National Taco Day
Consider National Taco Day, October 4 every year, a concentrated and intensified version of the “Taco Tuesdays” many restaurants offer in a bid to bring in Happy Hour-like crowds. Come to think of it, to further whet your appetite for the subject, get this: the phrase “Taco Tuesday” was actually trademarked across the country in 1989 by a Wyoming-based fast-food chain called Taco John’s, except in New Jersey, where the trademark had already been claimed by Gregory’s Restaurant & Bar back in ‘82.
However, nobody needs to worry about the legality of what their dinner is called. On National Taco Day, we only need to grab some tortillas and stuff them with savory fillings, from the traditional carne asada, cheese, tomato, lettuce and sour cream, to more exotic gustatory delights like fish, chorizo, even tongue, to name only a few of the “meat component” alternatives. Even the word “stuff” is no accident; many believe that the word taco derives from the Spanish “ataco,” meaning “to stuff.”
HISTORY OF NATIONAL TACO DAY
The anthropologist and historian Arturo Warman (1937 — 2003) specialized in prehistoric Mexican culture for much of his career, and was cited as saying that it was the Aztecs and Mayans who hybridized wild grasses beginning around 3,000 BC to produce the large, nutritious kernels we now know as corn. At National Today, we feel fine marking that time as the true beginning of the taco as a foodstuff, because the corn tortilla became such a versatile part of Mexican cuisine so quickly, spreading far and wide and only increasing in the number of its aficionados, some of whose descendants are of course the taco-loving foodies of today.
We’re not sure if the calendar day was October 4 that conquistador Hernando Cortez mentioned the native flatbread “tlaxcalli” in a letter to Spain’s King Charles V, but the year was 1520 and it was then that Cortez and his fellows dubbed the food “tortilla.”
From that point forward, it was inevitable that advances in both culinary science and communications would bring the taco exploding onto dining-room tables across the globe. By 1914, Californian cookbooks had begun to include taco recipes. In the following decades, the taco has fully lived up to its definition (akin to the generic term “sandwich”) and became nearly ubiquitous. We don’t have a single complaint.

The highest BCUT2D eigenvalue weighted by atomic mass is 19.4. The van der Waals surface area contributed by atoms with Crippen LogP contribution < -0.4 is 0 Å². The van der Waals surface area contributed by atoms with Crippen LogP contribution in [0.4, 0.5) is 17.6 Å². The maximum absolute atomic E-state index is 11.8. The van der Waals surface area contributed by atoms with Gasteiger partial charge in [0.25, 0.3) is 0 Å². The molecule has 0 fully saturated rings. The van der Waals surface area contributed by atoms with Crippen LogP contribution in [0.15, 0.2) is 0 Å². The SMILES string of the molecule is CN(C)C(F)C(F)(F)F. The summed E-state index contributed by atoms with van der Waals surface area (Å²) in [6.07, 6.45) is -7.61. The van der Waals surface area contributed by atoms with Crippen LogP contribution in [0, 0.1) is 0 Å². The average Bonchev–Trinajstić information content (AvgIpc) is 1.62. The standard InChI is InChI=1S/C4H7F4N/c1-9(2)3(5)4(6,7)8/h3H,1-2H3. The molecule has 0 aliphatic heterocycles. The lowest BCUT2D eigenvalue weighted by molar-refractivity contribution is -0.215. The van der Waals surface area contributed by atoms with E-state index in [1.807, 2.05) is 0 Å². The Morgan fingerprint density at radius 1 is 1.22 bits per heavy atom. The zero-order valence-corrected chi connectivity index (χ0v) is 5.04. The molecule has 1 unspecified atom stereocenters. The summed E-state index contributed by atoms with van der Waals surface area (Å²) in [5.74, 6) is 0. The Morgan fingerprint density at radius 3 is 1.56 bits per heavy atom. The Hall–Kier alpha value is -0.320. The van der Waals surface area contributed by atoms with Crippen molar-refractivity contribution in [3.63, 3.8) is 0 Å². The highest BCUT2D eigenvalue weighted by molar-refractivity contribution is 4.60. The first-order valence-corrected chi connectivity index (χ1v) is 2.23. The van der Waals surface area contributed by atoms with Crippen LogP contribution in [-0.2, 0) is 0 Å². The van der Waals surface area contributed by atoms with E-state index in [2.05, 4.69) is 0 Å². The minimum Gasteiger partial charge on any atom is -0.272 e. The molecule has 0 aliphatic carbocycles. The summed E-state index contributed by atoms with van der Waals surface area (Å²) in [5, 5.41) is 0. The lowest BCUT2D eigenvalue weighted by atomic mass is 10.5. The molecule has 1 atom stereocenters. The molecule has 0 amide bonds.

NATIONAL TACO DAY ACTIVITIES
1.Go out to your local taqueria, Mexican restaurant, or Taco Bell
You’ll be amazed at the various locations you’ll find nearby. Walk in and enjoy a finely crafted taco at your fingertips.
2.Create your own taco
Choose from one of the many taco recipes to be found online, go to your grocery store to buy the ingredients, and get down to business! Most importantly, make those tacos with love. A taco press and a deep fryer go a long way in making your National Taco Day efficient, as well.
3.Give the gift of tacos
Yes, we said it. Give a taco (or three) to a loved one, friend, or even a complete stranger you pass on the street. Together we’ll make the world a better place, one taco at a time. Vive la revolucion!
WHY WE LOVE NATIONAL TACO DAY
A. Tacos are a taste like no other
Looking to have your mind blown? The possibilities are endless when you create your own combination of meats, cheese, vegetables, seasonings and sauces and have your taco your own way. Yes, please!
B. Carnivore, omnivore, or herbivore, you’re covered
While some people love sitting down and taking their time to enjoy a great taco, others simply have a fast-paced lifestyle. For those who are always on the go, tacos are always a great idea.
C. Tacos are the ultimate comfort food
It’s hard not to get excited for those crisp shells or soft, warm wraps filled with goodness. Tacos can be big or small, spicy or sweet, plus they can be crafted to fit any taste. Vegetarian, vegan, kosher, lactose-intolerant, gluten free — there’s a taco made for you.
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